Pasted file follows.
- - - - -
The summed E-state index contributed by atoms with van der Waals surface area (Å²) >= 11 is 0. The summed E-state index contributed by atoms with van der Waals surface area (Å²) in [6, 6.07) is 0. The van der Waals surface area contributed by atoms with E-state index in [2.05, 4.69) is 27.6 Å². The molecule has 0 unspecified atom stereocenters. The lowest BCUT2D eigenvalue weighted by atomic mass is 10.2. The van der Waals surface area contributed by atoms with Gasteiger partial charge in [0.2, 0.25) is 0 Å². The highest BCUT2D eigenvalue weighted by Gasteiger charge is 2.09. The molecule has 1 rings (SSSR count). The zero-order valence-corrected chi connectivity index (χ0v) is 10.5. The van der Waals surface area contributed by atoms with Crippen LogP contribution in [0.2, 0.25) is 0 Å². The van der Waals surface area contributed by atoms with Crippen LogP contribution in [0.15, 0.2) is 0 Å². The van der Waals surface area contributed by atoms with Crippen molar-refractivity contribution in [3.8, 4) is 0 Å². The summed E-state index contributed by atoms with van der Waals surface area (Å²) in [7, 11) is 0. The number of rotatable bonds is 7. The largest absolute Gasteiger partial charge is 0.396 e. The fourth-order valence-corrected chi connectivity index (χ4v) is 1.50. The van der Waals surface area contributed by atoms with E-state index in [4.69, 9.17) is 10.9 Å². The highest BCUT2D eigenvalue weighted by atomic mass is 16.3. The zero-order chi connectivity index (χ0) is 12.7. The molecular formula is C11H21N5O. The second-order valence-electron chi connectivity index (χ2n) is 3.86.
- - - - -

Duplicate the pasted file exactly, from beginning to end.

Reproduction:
The summed E-state index contributed by atoms with van der Waals surface area (Å²) >= 11 is 0. The summed E-state index contributed by atoms with van der Waals surface area (Å²) in [6, 6.07) is 0. The van der Waals surface area contributed by atoms with E-state index in [2.05, 4.69) is 27.6 Å². The molecule has 0 unspecified atom stereocenters. The lowest BCUT2D eigenvalue weighted by atomic mass is 10.2. The van der Waals surface area contributed by atoms with Gasteiger partial charge in [0.2, 0.25) is 0 Å². The highest BCUT2D eigenvalue weighted by Gasteiger charge is 2.09. The molecule has 1 rings (SSSR count). The zero-order valence-corrected chi connectivity index (χ0v) is 10.5. The van der Waals surface area contributed by atoms with Crippen LogP contribution in [0.2, 0.25) is 0 Å². The van der Waals surface area contributed by atoms with Crippen LogP contribution in [0.15, 0.2) is 0 Å². The van der Waals surface area contributed by atoms with Crippen molar-refractivity contribution in [3.8, 4) is 0 Å². The summed E-state index contributed by atoms with van der Waals surface area (Å²) in [7, 11) is 0. The number of rotatable bonds is 7. The largest absolute Gasteiger partial charge is 0.396 e. The fourth-order valence-corrected chi connectivity index (χ4v) is 1.50. The van der Waals surface area contributed by atoms with E-state index in [4.69, 9.17) is 10.9 Å². The highest BCUT2D eigenvalue weighted by atomic mass is 16.3. The zero-order chi connectivity index (χ0) is 12.7. The molecular formula is C11H21N5O. The second-order valence-electron chi connectivity index (χ2n) is 3.86.